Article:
In almost every case, these native stars were simply talented people who were early to the platform, and often were chosen by the platform as “featured users”. Is PewDiePie significantly better than other similar video bloggers on YouTube? Not really. But he was early to the network, and therefore early to find a niche to exploit, and YouTube used him as an example of what to do on their network. That’s not to deny or diminish that he’s also very talented at what he does. It’s just saying that talent alone isn’t enough — one has to be early, too.
And who gets to be early or featured on these apps? Well, mostly friends and family of the people who created the network, and those who are closely connected to them. It’s de rigueur for any social app launched over the last decade to use an invitation system, further cementing the centrality and dominance of its first users in its social hierarchy.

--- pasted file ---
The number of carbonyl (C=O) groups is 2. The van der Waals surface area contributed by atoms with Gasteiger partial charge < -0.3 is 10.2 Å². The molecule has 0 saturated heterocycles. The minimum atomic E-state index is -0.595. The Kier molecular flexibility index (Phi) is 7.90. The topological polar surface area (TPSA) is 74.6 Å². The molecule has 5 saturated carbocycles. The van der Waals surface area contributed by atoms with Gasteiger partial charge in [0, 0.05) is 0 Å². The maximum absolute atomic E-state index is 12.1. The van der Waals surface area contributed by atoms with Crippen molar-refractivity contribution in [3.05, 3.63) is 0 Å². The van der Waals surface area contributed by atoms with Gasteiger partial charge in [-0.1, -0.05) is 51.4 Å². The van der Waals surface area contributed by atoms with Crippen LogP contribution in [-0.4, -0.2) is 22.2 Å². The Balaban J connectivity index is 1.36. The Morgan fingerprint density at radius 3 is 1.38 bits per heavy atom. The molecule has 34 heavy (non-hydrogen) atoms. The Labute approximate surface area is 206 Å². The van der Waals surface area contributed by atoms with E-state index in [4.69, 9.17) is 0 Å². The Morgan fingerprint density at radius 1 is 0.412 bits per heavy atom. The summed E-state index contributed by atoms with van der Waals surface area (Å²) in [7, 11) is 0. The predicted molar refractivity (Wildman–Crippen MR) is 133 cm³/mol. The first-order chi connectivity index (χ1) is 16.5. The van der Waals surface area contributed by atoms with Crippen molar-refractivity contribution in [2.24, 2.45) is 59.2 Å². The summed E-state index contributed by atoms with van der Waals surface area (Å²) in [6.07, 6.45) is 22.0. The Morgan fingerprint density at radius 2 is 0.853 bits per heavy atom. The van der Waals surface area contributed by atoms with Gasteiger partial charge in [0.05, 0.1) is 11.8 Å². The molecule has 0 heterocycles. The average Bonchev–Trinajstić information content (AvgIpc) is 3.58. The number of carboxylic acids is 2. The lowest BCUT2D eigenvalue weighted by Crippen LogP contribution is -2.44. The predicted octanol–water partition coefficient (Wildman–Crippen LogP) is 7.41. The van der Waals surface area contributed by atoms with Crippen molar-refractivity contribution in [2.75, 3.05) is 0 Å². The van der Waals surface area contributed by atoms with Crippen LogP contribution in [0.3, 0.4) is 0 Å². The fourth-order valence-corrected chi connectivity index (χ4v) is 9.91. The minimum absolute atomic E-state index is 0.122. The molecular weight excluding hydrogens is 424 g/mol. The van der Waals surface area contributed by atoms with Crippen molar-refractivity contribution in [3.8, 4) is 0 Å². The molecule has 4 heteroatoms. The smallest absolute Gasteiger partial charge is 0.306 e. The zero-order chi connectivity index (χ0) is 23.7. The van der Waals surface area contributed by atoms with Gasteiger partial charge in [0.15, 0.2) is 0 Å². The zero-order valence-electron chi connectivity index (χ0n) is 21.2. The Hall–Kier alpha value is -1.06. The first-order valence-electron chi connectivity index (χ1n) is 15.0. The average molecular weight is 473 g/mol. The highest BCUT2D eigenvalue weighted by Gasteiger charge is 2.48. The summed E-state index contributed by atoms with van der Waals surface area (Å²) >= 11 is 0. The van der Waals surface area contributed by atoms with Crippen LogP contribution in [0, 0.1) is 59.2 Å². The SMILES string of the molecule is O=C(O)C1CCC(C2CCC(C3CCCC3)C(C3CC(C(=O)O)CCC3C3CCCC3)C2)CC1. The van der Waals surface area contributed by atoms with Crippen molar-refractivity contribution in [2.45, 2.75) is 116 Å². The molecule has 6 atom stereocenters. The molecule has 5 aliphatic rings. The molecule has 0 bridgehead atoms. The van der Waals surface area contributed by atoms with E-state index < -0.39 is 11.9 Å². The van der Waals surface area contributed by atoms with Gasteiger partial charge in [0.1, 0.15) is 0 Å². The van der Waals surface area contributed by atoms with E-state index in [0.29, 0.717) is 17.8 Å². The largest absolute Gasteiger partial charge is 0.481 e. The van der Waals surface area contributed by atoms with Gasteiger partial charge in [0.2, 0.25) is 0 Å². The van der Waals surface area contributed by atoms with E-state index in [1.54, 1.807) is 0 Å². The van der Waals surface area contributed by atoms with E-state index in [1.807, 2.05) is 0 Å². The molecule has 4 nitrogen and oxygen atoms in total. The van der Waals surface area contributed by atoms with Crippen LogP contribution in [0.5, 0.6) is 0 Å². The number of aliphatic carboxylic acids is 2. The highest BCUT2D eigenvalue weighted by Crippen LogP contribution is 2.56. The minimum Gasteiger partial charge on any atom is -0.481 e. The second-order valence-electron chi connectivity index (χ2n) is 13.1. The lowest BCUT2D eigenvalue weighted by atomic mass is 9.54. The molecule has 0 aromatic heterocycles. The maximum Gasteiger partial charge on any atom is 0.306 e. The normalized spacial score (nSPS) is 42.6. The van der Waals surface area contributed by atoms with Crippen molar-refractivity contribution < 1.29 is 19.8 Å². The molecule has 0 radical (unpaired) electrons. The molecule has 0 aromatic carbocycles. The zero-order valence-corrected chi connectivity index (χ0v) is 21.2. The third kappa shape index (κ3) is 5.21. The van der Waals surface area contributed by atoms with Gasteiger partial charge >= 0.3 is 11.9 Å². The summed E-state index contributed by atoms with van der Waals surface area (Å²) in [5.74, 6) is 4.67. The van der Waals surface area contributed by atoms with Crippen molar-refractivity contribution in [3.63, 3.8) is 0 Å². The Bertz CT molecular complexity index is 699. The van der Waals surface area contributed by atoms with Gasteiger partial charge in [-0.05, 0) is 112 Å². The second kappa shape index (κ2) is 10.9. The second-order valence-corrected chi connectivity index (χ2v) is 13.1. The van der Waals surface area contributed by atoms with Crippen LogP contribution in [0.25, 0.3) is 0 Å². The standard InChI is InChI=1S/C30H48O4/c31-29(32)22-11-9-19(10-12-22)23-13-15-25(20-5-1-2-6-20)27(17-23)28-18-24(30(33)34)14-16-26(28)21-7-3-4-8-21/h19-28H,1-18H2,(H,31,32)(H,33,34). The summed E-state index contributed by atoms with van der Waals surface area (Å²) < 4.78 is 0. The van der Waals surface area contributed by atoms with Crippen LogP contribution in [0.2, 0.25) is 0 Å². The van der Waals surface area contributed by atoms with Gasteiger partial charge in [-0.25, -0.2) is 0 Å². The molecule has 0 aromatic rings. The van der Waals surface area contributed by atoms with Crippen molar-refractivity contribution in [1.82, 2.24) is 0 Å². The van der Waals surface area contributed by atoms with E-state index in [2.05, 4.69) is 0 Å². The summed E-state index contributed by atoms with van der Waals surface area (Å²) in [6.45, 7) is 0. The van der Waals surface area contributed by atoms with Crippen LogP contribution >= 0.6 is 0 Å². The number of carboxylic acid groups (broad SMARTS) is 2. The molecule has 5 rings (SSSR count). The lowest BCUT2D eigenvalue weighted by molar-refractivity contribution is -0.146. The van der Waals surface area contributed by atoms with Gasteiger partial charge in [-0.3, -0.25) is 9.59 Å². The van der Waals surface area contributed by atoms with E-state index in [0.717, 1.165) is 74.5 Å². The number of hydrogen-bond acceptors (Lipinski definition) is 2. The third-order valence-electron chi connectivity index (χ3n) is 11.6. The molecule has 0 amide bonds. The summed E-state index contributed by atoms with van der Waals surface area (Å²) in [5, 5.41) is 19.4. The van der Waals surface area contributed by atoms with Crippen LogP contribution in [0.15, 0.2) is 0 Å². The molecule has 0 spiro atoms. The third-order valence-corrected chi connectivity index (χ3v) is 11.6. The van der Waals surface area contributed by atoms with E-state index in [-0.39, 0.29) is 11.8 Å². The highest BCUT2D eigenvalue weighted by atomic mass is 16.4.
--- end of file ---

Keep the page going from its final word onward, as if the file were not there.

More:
But isn’t social media a meritocracy? Can’t anybody else just repeat the same steps as these early users? As I outlined in “You Can’t Start the Revolution from the Country Club”, the most common reaction from many networks once they’ve birthed a few featured stars, is generally to remove the ability for others to follow in their footsteps. Typically, this is not malicious, but a normal evolution that happens in tandem with a successful app maturing and adapting to its growing community. Along with improved tools for discovering content or connections, a community will close the door on the possibility for its new members to ascend to the same heights of social stardom.
My social network on Twitter resembles that of a minor celebrity. While I’d like to pretend that’s because my tweets are so good, a lot of the reason is that I was early to the network, and friends with its founders. You might be a far better tweeter than me, but you still wouldn’t have those advantages. There should be a way for anybody to achieve the same level on the same network.
The good news is, we can start to undo these patterns of exclusion by making smart choices in how we fund and build new apps and sites.